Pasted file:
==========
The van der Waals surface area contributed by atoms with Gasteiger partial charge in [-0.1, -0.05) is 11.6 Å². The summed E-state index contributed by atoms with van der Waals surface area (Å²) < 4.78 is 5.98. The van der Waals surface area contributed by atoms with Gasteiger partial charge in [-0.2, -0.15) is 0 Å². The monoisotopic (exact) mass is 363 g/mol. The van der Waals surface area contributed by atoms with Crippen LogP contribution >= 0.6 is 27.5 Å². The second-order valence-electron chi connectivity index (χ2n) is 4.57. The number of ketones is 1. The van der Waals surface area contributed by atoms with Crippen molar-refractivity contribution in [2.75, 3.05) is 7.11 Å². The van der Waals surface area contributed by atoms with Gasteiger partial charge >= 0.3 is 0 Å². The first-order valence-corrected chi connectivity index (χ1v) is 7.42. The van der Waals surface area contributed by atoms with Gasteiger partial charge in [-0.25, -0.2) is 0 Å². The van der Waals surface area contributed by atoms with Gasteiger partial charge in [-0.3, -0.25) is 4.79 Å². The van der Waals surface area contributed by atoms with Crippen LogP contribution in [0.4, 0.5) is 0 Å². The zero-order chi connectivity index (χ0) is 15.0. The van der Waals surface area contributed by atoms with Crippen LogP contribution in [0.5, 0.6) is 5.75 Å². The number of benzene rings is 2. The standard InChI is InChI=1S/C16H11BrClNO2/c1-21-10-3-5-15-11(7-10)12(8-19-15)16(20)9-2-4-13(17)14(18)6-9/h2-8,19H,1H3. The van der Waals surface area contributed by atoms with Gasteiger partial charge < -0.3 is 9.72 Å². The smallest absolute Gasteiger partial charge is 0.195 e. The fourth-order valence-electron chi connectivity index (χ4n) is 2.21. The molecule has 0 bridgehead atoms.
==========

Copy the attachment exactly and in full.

The van der Waals surface area contributed by atoms with Gasteiger partial charge in [-0.1, -0.05) is 11.6 Å². The summed E-state index contributed by atoms with van der Waals surface area (Å²) < 4.78 is 5.98. The van der Waals surface area contributed by atoms with Gasteiger partial charge in [-0.2, -0.15) is 0 Å². The monoisotopic (exact) mass is 363 g/mol. The van der Waals surface area contributed by atoms with Crippen LogP contribution >= 0.6 is 27.5 Å². The second-order valence-electron chi connectivity index (χ2n) is 4.57. The number of ketones is 1. The van der Waals surface area contributed by atoms with Crippen molar-refractivity contribution in [2.75, 3.05) is 7.11 Å². The van der Waals surface area contributed by atoms with Gasteiger partial charge >= 0.3 is 0 Å². The first-order valence-corrected chi connectivity index (χ1v) is 7.42. The van der Waals surface area contributed by atoms with Gasteiger partial charge in [-0.25, -0.2) is 0 Å². The van der Waals surface area contributed by atoms with Gasteiger partial charge in [-0.3, -0.25) is 4.79 Å². The van der Waals surface area contributed by atoms with Crippen LogP contribution in [0.4, 0.5) is 0 Å². The zero-order chi connectivity index (χ0) is 15.0. The van der Waals surface area contributed by atoms with Crippen LogP contribution in [0.5, 0.6) is 5.75 Å². The number of benzene rings is 2. The standard InChI is InChI=1S/C16H11BrClNO2/c1-21-10-3-5-15-11(7-10)12(8-19-15)16(20)9-2-4-13(17)14(18)6-9/h2-8,19H,1H3. The van der Waals surface area contributed by atoms with Gasteiger partial charge < -0.3 is 9.72 Å². The smallest absolute Gasteiger partial charge is 0.195 e. The fourth-order valence-electron chi connectivity index (χ4n) is 2.21. The molecule has 0 bridgehead atoms.